Fawcett research looks at how benefit changes are hitting women hard

By staff writers
February 5, 2015

The Fawcett Society, the campaigning women's organisation, will today (5 February 2015) launch a new research report entitled 'Where's the Benefit?'

This has been part of Fawcett’s on-going programme of work examining and addressing the impacts of the government’s austerity agenda on women.

The work and submissions behind the report, which included a 'call to evidence' last year, have been coordinated in conjunction with Oxfam and the Women’s Budget Group.

The Fawcett inquiry, originally Who Benefits?, has been investigating "how changes to conditionality for Jobseeker’s Allowance (ie, the conditions that must be met to qualify for the benefit), and the use and application of the sanctions that are applied when these conditions are not met are impacting on women."

At the launch in parliament, a panel of respected public figures will unveil evidence from a wide range of independent sources.

Where's the Benefit? is also likely to make recommendations to address how the disproportionate impact of austerity on women could be changed or ameliorated.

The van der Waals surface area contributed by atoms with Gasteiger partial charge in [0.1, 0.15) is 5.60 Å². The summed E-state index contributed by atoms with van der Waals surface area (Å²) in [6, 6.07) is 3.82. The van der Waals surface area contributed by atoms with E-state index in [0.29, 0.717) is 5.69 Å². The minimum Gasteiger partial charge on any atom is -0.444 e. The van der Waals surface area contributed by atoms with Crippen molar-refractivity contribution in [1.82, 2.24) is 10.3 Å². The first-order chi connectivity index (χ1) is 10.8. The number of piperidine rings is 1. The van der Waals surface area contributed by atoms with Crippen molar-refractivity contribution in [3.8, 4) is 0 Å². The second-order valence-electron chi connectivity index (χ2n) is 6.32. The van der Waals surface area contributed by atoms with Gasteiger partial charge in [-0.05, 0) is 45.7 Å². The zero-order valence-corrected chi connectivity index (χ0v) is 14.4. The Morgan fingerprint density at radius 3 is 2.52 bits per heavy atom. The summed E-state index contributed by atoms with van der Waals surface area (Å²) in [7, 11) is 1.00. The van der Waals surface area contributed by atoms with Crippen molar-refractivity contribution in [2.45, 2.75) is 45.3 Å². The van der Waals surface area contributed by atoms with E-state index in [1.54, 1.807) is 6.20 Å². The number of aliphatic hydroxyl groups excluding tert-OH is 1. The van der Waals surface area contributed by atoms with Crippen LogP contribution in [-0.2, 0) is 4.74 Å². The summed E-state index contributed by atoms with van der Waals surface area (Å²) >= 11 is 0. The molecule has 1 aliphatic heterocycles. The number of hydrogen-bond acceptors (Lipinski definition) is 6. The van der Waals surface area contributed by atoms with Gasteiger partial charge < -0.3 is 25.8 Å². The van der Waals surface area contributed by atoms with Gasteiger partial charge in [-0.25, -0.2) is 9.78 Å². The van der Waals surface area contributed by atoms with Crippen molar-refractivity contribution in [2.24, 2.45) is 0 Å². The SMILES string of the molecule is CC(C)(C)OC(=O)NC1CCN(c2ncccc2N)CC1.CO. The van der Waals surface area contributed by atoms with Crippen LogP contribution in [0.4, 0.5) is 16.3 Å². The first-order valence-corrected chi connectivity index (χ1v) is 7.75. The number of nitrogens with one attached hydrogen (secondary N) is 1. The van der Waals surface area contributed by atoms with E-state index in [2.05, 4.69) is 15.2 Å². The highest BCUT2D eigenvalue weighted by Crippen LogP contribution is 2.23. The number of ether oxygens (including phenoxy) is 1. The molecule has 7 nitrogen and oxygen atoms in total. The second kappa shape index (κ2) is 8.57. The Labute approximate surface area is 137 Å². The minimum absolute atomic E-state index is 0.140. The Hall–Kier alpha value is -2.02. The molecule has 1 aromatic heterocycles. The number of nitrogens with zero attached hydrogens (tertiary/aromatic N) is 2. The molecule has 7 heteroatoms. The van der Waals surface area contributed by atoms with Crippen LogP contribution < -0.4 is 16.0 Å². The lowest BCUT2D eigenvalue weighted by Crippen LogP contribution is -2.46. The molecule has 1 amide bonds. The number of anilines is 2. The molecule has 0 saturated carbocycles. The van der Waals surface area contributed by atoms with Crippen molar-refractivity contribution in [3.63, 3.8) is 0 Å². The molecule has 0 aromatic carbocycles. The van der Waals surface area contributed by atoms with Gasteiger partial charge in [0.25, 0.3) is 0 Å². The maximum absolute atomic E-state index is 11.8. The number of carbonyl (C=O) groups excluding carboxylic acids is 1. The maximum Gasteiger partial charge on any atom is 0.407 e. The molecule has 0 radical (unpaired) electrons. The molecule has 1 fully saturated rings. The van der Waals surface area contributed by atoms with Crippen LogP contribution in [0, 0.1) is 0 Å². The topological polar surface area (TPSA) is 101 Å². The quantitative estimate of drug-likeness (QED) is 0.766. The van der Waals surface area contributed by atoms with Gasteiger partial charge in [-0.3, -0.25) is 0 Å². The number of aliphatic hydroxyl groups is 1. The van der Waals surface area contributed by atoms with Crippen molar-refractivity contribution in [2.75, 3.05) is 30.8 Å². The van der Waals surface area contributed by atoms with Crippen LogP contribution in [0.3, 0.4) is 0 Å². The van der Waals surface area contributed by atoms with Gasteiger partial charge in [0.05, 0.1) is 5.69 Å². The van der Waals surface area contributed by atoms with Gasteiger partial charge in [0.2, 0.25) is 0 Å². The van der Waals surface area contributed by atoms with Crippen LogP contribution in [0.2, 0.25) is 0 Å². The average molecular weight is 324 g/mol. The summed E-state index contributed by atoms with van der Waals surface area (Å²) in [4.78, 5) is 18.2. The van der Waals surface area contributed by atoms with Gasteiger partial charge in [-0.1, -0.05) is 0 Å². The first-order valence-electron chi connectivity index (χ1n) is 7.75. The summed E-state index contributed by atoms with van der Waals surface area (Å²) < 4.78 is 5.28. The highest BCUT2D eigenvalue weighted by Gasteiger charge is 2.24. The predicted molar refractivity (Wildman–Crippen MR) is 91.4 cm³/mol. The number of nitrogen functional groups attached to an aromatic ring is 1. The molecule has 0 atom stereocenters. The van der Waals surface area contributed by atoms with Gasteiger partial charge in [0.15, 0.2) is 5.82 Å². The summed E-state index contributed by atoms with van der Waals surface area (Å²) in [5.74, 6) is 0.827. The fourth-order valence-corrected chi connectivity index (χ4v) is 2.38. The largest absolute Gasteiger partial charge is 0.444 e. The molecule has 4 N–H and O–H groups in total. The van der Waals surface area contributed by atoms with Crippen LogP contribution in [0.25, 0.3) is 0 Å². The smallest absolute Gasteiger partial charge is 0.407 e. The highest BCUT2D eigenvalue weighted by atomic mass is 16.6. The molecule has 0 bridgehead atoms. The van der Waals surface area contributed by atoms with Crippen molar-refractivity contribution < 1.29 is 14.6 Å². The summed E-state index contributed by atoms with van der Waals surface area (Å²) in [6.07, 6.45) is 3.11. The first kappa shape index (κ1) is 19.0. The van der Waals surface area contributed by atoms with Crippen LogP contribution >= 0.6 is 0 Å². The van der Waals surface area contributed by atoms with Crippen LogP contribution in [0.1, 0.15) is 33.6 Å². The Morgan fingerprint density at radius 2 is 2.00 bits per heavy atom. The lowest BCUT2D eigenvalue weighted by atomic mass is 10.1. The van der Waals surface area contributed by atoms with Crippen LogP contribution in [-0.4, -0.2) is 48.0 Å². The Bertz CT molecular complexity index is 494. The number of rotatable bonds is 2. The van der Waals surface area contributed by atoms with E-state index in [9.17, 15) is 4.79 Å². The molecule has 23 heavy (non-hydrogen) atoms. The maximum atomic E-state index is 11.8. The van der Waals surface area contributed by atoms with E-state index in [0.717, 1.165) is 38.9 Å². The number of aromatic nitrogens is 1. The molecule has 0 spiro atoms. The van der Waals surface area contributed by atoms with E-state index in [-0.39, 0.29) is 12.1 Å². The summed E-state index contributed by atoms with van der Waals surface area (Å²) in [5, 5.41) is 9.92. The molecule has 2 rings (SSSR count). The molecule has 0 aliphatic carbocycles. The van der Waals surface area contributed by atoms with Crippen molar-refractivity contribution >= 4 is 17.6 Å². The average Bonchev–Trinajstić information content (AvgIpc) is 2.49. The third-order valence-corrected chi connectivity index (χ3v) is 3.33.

The Fawcett Society has been working on these issues for some time. Two years ago, it talked of 'triple jeopardy' in relation to women and cuts, declaring: "Women rely more on benefits and tax credits than men, in particular due to their caring responsibilities and their relative economic inequality and poverty.

"In fact, on average, one-fifth of women’s income is made up of welfare payments and tax credits compared to one-tenth for men. Put another way, benefits make up twice as much of women’s income than men’s."

Annual cuts have been made to benefits, tax credits, pay and pensions has seen almost three-quarters of the money involved taken from women’s incomes.

Fawcett describes itself as "the UK’s leading charity campaigning for women’s rights and gender equality."

It is the UK’s largest independent membership organisation with a dedicated focus on advancing women’s equality and rights.

* Fawcett terms of inquiry: http://www.fawcettsociety.org.uk/our-work/campaigns/independent-inquiry-...

The Fawcett Society http://www.fawcettsociety.org.uk/

[Ekk/3]

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